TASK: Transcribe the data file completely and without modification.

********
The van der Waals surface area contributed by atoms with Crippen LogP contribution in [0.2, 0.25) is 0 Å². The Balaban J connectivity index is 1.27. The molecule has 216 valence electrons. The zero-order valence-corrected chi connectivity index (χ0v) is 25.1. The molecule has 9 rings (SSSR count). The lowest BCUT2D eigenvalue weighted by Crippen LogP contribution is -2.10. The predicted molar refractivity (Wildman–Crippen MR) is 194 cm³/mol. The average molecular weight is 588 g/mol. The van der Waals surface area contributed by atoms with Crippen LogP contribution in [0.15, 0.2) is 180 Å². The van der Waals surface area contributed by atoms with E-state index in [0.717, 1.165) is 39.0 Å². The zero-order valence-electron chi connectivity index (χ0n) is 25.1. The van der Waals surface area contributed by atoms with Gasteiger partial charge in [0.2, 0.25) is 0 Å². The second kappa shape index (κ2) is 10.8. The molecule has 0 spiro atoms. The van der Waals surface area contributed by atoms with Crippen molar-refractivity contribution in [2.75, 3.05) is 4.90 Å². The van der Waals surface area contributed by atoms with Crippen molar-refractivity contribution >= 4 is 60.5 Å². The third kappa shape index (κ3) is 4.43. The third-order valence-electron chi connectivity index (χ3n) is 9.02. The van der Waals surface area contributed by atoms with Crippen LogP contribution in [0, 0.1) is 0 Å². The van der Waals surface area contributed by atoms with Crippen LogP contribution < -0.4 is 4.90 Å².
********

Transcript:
The van der Waals surface area contributed by atoms with Crippen LogP contribution in [0.2, 0.25) is 0 Å². The Balaban J connectivity index is 1.27. The molecule has 216 valence electrons. The zero-order valence-corrected chi connectivity index (χ0v) is 25.1. The molecule has 9 rings (SSSR count). The lowest BCUT2D eigenvalue weighted by Crippen LogP contribution is -2.10. The predicted molar refractivity (Wildman–Crippen MR) is 194 cm³/mol. The average molecular weight is 588 g/mol. The van der Waals surface area contributed by atoms with Crippen LogP contribution in [0.15, 0.2) is 180 Å². The van der Waals surface area contributed by atoms with E-state index in [0.717, 1.165) is 39.0 Å². The zero-order valence-electron chi connectivity index (χ0n) is 25.1. The van der Waals surface area contributed by atoms with Gasteiger partial charge in [0.2, 0.25) is 0 Å². The second kappa shape index (κ2) is 10.8. The molecule has 0 spiro atoms. The van der Waals surface area contributed by atoms with Crippen molar-refractivity contribution in [2.75, 3.05) is 4.90 Å². The van der Waals surface area contributed by atoms with Crippen molar-refractivity contribution >= 4 is 60.5 Å². The third kappa shape index (κ3) is 4.43. The third-order valence-electron chi connectivity index (χ3n) is 9.02. The van der Waals surface area contributed by atoms with Crippen LogP contribution in [0, 0.1) is 0 Å². The van der Waals surface area contributed by atoms with Crippen LogP contribution < -0.4 is 4.90 Å².